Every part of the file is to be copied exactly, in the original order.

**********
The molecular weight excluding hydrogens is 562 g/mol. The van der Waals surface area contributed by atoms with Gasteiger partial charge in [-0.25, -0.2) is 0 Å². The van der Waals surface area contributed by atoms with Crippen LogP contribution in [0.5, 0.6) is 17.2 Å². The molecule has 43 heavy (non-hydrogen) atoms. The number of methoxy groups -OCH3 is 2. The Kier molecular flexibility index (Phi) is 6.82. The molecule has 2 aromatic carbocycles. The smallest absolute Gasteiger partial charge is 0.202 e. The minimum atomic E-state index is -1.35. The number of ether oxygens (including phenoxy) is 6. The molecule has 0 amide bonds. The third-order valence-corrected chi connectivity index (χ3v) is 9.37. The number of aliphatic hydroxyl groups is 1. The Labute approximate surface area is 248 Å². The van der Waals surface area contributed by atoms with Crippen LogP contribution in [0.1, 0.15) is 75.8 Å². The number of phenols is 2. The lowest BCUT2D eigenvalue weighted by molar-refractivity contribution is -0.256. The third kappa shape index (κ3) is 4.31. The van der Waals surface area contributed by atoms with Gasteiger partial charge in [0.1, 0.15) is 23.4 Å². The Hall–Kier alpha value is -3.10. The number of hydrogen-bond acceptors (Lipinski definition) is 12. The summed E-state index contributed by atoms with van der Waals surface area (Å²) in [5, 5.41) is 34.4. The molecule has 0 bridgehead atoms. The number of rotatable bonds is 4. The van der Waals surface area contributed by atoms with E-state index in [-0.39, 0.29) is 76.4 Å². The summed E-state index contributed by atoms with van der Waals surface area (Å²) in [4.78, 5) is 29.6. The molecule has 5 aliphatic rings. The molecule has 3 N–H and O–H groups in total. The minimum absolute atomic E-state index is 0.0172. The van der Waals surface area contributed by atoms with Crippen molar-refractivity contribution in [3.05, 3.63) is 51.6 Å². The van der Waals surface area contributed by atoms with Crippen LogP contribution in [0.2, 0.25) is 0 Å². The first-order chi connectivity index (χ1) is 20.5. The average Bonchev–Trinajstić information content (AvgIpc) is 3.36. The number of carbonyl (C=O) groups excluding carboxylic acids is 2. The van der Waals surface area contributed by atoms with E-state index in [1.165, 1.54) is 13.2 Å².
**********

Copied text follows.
The molecular weight excluding hydrogens is 562 g/mol. The van der Waals surface area contributed by atoms with Gasteiger partial charge in [-0.25, -0.2) is 0 Å². The van der Waals surface area contributed by atoms with Crippen LogP contribution in [0.5, 0.6) is 17.2 Å². The molecule has 43 heavy (non-hydrogen) atoms. The number of methoxy groups -OCH3 is 2. The Kier molecular flexibility index (Phi) is 6.82. The molecule has 2 aromatic carbocycles. The smallest absolute Gasteiger partial charge is 0.202 e. The minimum atomic E-state index is -1.35. The number of ether oxygens (including phenoxy) is 6. The molecule has 0 amide bonds. The third-order valence-corrected chi connectivity index (χ3v) is 9.37. The number of aliphatic hydroxyl groups is 1. The Labute approximate surface area is 248 Å². The van der Waals surface area contributed by atoms with Crippen LogP contribution in [0.1, 0.15) is 75.8 Å². The number of phenols is 2. The lowest BCUT2D eigenvalue weighted by molar-refractivity contribution is -0.256. The third kappa shape index (κ3) is 4.31. The van der Waals surface area contributed by atoms with Gasteiger partial charge in [0.1, 0.15) is 23.4 Å². The Hall–Kier alpha value is -3.10. The number of hydrogen-bond acceptors (Lipinski definition) is 12. The summed E-state index contributed by atoms with van der Waals surface area (Å²) in [5, 5.41) is 34.4. The molecule has 0 bridgehead atoms. The number of rotatable bonds is 4. The van der Waals surface area contributed by atoms with E-state index in [-0.39, 0.29) is 76.4 Å². The summed E-state index contributed by atoms with van der Waals surface area (Å²) in [4.78, 5) is 29.6. The molecule has 5 aliphatic rings. The molecule has 3 N–H and O–H groups in total. The minimum absolute atomic E-state index is 0.0172. The van der Waals surface area contributed by atoms with Crippen molar-refractivity contribution in [3.05, 3.63) is 51.6 Å². The van der Waals surface area contributed by atoms with Crippen LogP contribution in [0.2, 0.25) is 0 Å². The first-order chi connectivity index (χ1) is 20.5. The average Bonchev–Trinajstić information content (AvgIpc) is 3.36. The number of carbonyl (C=O) groups excluding carboxylic acids is 2. The van der Waals surface area contributed by atoms with E-state index in [1.165, 1.54) is 13.2 Å².